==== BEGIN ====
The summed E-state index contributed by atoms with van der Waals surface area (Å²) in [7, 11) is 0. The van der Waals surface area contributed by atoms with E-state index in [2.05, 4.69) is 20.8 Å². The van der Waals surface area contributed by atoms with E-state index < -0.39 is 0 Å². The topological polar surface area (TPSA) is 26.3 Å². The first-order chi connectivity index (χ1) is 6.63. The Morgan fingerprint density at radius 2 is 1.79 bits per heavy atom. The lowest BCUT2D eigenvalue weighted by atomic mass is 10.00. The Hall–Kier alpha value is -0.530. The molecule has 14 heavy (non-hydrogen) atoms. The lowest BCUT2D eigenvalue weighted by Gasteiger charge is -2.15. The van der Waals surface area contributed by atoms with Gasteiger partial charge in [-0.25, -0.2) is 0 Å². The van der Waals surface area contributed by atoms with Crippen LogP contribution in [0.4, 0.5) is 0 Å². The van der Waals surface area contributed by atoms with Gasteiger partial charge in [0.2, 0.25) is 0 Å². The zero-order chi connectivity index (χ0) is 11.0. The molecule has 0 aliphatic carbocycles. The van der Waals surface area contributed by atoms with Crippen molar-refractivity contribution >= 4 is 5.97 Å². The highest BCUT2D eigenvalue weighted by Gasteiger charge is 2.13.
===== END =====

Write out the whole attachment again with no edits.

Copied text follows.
The summed E-state index contributed by atoms with van der Waals surface area (Å²) in [7, 11) is 0. The van der Waals surface area contributed by atoms with E-state index in [2.05, 4.69) is 20.8 Å². The van der Waals surface area contributed by atoms with E-state index < -0.39 is 0 Å². The topological polar surface area (TPSA) is 26.3 Å². The first-order chi connectivity index (χ1) is 6.63. The Morgan fingerprint density at radius 2 is 1.79 bits per heavy atom. The lowest BCUT2D eigenvalue weighted by atomic mass is 10.00. The Hall–Kier alpha value is -0.530. The molecule has 14 heavy (non-hydrogen) atoms. The lowest BCUT2D eigenvalue weighted by Gasteiger charge is -2.15. The van der Waals surface area contributed by atoms with Gasteiger partial charge in [-0.25, -0.2) is 0 Å². The van der Waals surface area contributed by atoms with Crippen LogP contribution in [0.4, 0.5) is 0 Å². The van der Waals surface area contributed by atoms with Gasteiger partial charge in [0.2, 0.25) is 0 Å². The zero-order chi connectivity index (χ0) is 11.0. The molecule has 0 aliphatic carbocycles. The van der Waals surface area contributed by atoms with Crippen molar-refractivity contribution >= 4 is 5.97 Å². The highest BCUT2D eigenvalue weighted by Gasteiger charge is 2.13.